Litigation Insights

The New Jersey Appellate Division recently issued a ruling in a minority shareholder oppression case which reinforces the concept that the best way to resolve a minority shareholder oppression case is through settlement. The decision, Wisniewski v. Walsh, et al. (A-2650-13T3), is an unreported case but reaffirms that the finder of fact, whether it be jury or judge, is not bound by, or required to accept, the testimony of any expert and may, in fact, make its own determination of value, as long as it is based upon facts in the record.

Wisniewski v. Walsh is a case that has been in the courts for 20 years on a variety of legal issues. The issues in this particular ruling concerned whether a marketability or illiquidity discount had been imbedded in the valuation experts’ determination of the value of the company and, if not, what discount should be applied. On a prior appeal the Appellate Division had ruled that Norbert Walsh, the oppressing shareholder, was to be bought out and that a marketability discount should be applied to the value of his shares to reduce the purchase price and ensure that he, as the oppressing shareholder, did not receive a windfall by having the purchasing shareholders bear the full burden of the company’s illiquidity.

In this case the dueling experts had used different methods of valuation, one had used a discounted cash flow method of valuation while the other had used a market approach, and the trial court during the valuation aspect of the case had found the discounted cash flow approach more reliable and sound and adopted the first expert’s approach for valuation. The discounted cash flow approach involves estimating the company’s revenues over a period of time, normalizing its expenses and then discounting the resulting income stream to a present value at an appropriate rate. When determining the valuation, the trial judge accepted the first expert’s estimation of future revenues, but rejected his analysis of the company’s expenses, adopting instead the second expert’s approach to normalizing adjustments. The valuation trial judge then accepted the first expert’s discount rate of 12% for purposes of determining the present value of the resulting income stream.

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Complex Business Litigation Program Offers Significant Benefits

Commercial Litigators and the Business Community Should Take

Over the past several years, the New Jersey Judiciary has actively endeavored to address the concerns of litigants and practitioners involved in complex business and construction cases, by developing methods to streamline and simplify the often complicated and costly litigation process. The result of the Judiciary’s effort is the recent implementation of a statewide Complex Business Litigation Program (the “Program”) for the handling of complex business, commercial and construction cases. Counsel, accountants, financial advisers and others who are often on the front lines of complex business disputes would do well to familiarize themselves with the details and workings of this Program.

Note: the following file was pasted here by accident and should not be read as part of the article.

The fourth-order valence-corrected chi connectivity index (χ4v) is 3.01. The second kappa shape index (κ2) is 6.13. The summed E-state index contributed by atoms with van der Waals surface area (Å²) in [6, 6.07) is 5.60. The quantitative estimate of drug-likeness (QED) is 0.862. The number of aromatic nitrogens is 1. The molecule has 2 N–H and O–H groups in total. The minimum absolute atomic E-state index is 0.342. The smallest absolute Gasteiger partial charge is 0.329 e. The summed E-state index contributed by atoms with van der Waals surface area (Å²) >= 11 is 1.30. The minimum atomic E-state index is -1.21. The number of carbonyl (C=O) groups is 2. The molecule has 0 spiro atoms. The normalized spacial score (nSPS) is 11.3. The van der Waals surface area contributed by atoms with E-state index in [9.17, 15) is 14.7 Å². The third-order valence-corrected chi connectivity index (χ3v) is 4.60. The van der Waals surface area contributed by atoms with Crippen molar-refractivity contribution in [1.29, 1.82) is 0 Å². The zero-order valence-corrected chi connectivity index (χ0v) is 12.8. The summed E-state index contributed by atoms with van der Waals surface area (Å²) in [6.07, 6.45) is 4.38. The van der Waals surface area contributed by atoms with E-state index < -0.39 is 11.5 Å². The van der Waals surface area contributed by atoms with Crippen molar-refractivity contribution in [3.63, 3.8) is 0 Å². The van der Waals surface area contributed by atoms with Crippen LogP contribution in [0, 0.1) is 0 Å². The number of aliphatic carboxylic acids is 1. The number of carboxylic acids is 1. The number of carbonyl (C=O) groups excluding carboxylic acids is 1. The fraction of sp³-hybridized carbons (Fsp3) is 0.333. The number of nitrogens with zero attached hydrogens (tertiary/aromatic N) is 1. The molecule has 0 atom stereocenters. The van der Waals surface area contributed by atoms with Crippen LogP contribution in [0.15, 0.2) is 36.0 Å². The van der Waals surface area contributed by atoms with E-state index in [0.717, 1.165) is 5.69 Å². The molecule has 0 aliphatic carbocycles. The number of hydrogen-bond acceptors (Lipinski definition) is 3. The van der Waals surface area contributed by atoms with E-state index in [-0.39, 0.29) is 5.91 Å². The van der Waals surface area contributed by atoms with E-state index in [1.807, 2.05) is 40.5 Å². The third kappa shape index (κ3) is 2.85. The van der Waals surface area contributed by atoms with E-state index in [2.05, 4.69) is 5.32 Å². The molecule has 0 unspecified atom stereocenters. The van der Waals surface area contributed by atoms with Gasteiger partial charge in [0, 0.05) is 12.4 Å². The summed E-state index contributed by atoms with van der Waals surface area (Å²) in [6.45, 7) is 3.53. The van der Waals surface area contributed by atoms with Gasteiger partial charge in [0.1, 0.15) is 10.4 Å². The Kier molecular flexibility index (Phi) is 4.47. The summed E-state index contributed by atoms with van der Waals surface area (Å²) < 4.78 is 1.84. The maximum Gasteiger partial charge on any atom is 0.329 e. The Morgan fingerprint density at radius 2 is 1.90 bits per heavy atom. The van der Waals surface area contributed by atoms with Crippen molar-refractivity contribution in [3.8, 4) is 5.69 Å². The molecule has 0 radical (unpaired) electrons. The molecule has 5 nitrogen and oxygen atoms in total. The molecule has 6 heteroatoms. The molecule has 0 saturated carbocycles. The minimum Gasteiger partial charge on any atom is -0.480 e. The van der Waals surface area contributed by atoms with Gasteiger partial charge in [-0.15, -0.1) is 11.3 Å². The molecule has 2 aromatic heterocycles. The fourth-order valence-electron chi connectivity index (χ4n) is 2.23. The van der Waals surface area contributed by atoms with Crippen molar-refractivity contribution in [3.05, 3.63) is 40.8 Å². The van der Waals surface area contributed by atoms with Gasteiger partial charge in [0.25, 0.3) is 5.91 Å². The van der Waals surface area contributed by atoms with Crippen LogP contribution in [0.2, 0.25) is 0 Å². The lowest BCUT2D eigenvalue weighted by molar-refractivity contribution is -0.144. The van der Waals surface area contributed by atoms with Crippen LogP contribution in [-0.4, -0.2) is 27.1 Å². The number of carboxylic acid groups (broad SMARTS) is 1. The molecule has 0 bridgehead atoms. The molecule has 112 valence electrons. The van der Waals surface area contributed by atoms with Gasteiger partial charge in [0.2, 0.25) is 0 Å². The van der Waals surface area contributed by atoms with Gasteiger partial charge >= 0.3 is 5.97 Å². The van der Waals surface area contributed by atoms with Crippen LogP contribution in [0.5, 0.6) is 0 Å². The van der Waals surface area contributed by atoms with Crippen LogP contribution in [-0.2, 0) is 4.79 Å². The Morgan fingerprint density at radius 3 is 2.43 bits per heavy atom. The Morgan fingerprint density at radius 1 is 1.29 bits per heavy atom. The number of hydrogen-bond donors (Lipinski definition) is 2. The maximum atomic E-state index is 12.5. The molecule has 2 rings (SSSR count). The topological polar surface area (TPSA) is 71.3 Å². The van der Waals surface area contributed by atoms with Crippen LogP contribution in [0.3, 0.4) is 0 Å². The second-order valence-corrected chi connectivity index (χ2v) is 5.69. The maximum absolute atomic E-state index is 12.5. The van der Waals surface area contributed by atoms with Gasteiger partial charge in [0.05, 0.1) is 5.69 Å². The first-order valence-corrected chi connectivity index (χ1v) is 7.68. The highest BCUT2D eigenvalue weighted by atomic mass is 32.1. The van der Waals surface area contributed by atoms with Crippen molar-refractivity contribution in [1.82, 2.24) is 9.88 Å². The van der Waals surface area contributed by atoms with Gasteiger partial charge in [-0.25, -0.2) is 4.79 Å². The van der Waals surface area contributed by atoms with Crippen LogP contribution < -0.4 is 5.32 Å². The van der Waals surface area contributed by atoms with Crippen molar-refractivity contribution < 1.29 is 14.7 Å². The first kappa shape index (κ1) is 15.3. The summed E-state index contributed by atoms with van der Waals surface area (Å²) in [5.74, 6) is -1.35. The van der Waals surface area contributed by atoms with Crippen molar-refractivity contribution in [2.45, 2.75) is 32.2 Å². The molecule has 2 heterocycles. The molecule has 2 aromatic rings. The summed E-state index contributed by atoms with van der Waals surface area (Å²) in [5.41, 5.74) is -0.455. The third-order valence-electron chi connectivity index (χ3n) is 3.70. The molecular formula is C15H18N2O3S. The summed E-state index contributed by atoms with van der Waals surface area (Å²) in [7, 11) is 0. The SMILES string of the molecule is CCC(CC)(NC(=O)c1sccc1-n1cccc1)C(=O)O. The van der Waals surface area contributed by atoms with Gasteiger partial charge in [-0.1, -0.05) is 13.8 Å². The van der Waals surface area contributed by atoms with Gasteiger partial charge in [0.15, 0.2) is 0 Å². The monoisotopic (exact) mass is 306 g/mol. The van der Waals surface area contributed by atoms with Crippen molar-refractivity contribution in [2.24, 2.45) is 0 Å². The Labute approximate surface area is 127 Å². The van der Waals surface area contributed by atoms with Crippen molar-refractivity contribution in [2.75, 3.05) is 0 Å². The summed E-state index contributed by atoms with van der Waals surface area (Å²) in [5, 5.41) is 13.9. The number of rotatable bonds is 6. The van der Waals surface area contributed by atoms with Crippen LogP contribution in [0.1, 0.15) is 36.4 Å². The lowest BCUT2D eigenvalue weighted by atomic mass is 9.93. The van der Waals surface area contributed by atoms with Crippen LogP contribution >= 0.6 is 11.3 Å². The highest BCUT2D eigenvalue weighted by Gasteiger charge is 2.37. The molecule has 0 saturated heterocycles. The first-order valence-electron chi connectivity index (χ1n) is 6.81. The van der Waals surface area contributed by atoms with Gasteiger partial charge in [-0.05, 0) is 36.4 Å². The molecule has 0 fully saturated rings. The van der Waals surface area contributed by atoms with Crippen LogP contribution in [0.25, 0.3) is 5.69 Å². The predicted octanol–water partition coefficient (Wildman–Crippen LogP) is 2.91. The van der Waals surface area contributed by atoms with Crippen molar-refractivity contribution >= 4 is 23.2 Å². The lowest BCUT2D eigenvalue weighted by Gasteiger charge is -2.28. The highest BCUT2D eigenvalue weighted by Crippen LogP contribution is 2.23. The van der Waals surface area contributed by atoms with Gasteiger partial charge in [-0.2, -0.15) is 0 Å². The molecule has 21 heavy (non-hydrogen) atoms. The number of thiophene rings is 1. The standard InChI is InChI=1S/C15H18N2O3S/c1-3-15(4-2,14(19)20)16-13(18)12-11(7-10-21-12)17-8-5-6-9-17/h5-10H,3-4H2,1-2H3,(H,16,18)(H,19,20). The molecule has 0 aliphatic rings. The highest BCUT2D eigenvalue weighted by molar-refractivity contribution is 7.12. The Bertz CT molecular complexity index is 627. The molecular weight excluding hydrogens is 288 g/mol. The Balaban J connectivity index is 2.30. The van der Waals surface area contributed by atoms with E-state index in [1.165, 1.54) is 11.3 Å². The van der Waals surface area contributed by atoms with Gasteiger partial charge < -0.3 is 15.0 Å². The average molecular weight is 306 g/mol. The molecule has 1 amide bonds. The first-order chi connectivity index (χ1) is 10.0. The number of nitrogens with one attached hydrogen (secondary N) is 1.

On April 14, 2015, the Department of Labor, Employee Benefits Security Administration (“EBSA”) released a proposed regulation defining who is a “fiduciary” of an employee benefit plan under the Employee Retirement Income Security Act of 1974 (“ERISA”) as a result of giving investment advice to a plan or its participants or beneficiaries.  If adopted, the new regulation would treat individuals who provide investment advice or recommendations to an employee benefit plan, plan fiduciary, plan participant or beneficiary, IRA, or IRA owners as fiduciaries under ERISA and the Internal Revenue Code (the “Tax Code”). The proposed rule seeks to increase consumer protection for plan sponsors, participants, beneficiaries and IRA owners by naming financial advisers and their firms as fiduciaries, thus compelling such advisers to abide by certain duties of good faith and loyalty to their clients, subject to specific carve-outs and exceptions.

Under the current statutory and regulatory scheme, fiduciary status is central to protecting the integrity of retirement and other important tax-favored benefits.  Generally, a person is a fiduciary to a plan or IRA to the extent that the person engages in specified plan activities, including rendering investment advice for a fee or other compensation, direct or indirect, with respect to any moneys or other property of a plan.  ERISA imposes standards of care and undivided loyalty on plan fiduciaries and holds such fiduciaries liable when these duties are violated.  IRA and plan fiduciaries are not permitted to engage in “prohibited transactions” which stem from conflicts of interest and endanger the security of retirement, health and other benefit plans.

EBSA’s new proposal expressly expands these duties to financial advisers and their firms, by broadening the definition of fiduciary “investment advice,” subject to specific exceptions or carve-outs for particular kinds of communications that are non-fiduciary in nature.  Under the new definition, a person renders investment advice by:

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